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GreeceThe May 21 general elections in Greece; facts and figures

The May 21 general elections in Greece; facts and figures

Hellenic News of America
Hellenic News of America
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On May 21 this year, Greece will have the 20th round of general elections since democracy was restored in 1974 and the 67th general elections since the modern Greek state was founded. They will be held using a system of simple proportional representation voted for in 2016, with parties that get at least 3 pct of the vote sharing 285 parliamentary seats according to their share of the vote. Twelve of the remaining seats will be divided among the state deputies elected by each party, while the last three will be filled by the candidates elected by Greeks voting abroad.

If none of the parties is able to form a government following the May 21 elections, Greece will have a second general election on July 2 using a system of enhanced proportional representation that was voted on in 2020. Under this system, the first party will get a 20-seat bonus if it receives more than 25 pct of the vote and this bonus will rise in step with the party’s percentage of the vote, reaching a maximum of 50 bonus seats for parties that get 40 pct.

There are currently 9,810,040 registered voters (4,760,042 men and 5,049,998 women), including 438,595 young people aged 17 to 21 who can vote for the first time. Voters can find out where they are registered to vote using the following platform:

Greeks Abroad

These will be the first elections in which Greeks living abroad can exercise their right to vote from their place of residence, provided they meet the criteria set out in the relevant legislation. The 22,816 expatriates whose applications to vote abroad were approved will vote on May 20, in 99 polling stations set up in 35 countries. These include Egypt (Cairo), Australia (Melbourne and Sydney), Austria (Vienna, Salzburg), Belgium (Brussels, Antwerp), Bulgaria (Sofia), France (Paris, Strasbourg, Nice, Nantes), Germany (Hamburg, Berlin, Munich, Stuttgart, Dusseldorf, Frankfurt, Dresden, Hanover, Nuremberg, Aachen, Wuppertal, Cologne, Bielefeld, Dortmund, Ludwigshafen), Denmark (Copenhagen), Switzerland (Berne, Geneva, Lausanne), United Arab Emirates (Abu Dhabi), United Kingdom (London, Glasgow, Birmingham, Leeds, Edinburgh), United States (San Francisco, Atlanta, Boston, Los Angeles, New York, Washington, Chicago, Tampa), Ireland (Dublin), Spain (Madrid, Barcelona), Italy (Rome, Milan, Venice), Canada (Montreal, Toronto), Qatar (Doha), S. Korea (Seoul), Cyprus (Nicosia, Larnaca, Limassol, Paphos), Lithuania (Vilnius, Kaunas), Luxembourg, Malta (Valetta), Norway (Oslo), South Africa (Johannesburg), Netherlands (Hague, Amsterdam, Rotterdam, Eindhoven), Poland (Warsaw), Portugal (Lisbon), Romania (Bucharest), Saudi Arabia (Riyadh), Singapore, Sweden (Stockholm, Göteborg, Malme), Turkiye (Istanbul), Czech Republic (Prague) and Finland (Helsinki).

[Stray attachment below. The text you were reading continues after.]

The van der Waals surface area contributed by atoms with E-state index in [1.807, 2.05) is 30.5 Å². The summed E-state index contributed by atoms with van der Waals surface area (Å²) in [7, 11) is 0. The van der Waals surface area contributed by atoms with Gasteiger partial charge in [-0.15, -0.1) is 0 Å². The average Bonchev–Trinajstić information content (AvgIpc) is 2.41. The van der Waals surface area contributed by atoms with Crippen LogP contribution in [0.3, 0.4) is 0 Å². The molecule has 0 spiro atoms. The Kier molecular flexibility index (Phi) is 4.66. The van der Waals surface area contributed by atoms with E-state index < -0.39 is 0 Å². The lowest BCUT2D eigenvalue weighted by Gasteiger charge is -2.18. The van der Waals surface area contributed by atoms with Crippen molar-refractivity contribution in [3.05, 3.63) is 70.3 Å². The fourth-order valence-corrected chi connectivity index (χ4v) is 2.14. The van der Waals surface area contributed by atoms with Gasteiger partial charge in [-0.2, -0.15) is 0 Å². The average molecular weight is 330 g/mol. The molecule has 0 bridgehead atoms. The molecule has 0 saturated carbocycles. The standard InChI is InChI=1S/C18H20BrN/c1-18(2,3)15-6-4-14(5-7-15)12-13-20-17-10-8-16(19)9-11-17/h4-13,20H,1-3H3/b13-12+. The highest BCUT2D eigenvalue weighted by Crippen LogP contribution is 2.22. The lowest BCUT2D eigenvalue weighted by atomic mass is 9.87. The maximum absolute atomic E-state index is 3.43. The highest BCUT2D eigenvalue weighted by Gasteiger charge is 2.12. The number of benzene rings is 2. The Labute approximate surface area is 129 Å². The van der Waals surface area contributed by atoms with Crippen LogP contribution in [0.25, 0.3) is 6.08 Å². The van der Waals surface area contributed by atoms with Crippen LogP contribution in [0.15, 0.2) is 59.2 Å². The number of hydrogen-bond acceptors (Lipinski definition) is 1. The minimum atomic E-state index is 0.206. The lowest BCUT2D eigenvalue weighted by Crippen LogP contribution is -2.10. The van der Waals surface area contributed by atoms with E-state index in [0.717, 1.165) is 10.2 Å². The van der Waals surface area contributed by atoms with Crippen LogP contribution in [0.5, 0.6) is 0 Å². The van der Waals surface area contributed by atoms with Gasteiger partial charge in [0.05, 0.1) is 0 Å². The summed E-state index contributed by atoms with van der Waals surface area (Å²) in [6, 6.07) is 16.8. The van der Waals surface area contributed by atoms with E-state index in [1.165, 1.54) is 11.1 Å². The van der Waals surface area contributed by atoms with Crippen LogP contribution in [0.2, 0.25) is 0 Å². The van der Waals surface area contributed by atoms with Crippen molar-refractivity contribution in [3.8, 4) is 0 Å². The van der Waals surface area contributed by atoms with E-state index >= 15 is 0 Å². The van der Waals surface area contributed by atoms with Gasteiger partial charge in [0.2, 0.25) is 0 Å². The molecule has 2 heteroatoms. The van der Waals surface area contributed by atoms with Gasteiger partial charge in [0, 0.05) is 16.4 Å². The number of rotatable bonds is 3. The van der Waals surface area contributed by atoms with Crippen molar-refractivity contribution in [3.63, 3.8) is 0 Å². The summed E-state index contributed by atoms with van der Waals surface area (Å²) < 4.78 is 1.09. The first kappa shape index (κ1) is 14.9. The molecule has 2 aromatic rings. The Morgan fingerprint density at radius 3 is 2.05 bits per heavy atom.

Roughly 96 pct of the voters abroad will be able to vote in their country of residence while the remaining 4 pct will need to travel to a nearby country as the required number of 50 voters needed for a polling station was not met.

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Special rules apply to members of the armed forces, police, fire brigade and coast guard, enabling them to vote in the areas where they are stationed, and to sailors who happen to be in Greek ports on the day of the elections.

Support for people with disabilities

Based on legislation passed before Parliament was dissolved, polling stations must have reception areas and provide assistance to people with disabilities and reduced mobility, including allowing guide dogs.

Faster election results

Changes in the methods of collecting and transmitting the results on the night of the elections will significantly reduce the time needed to get a confident estimate of the results, with each polling station feeding its results directly into the system after the votes are counted. As a result, it is expected that a reliable result will be available for 25 pct of the country at 20:00, just one hour after polling stations close, and for 80 pct by 21:00. The traditional method of transmitting temporary results will also continue for safety reasons and for cross-checking.


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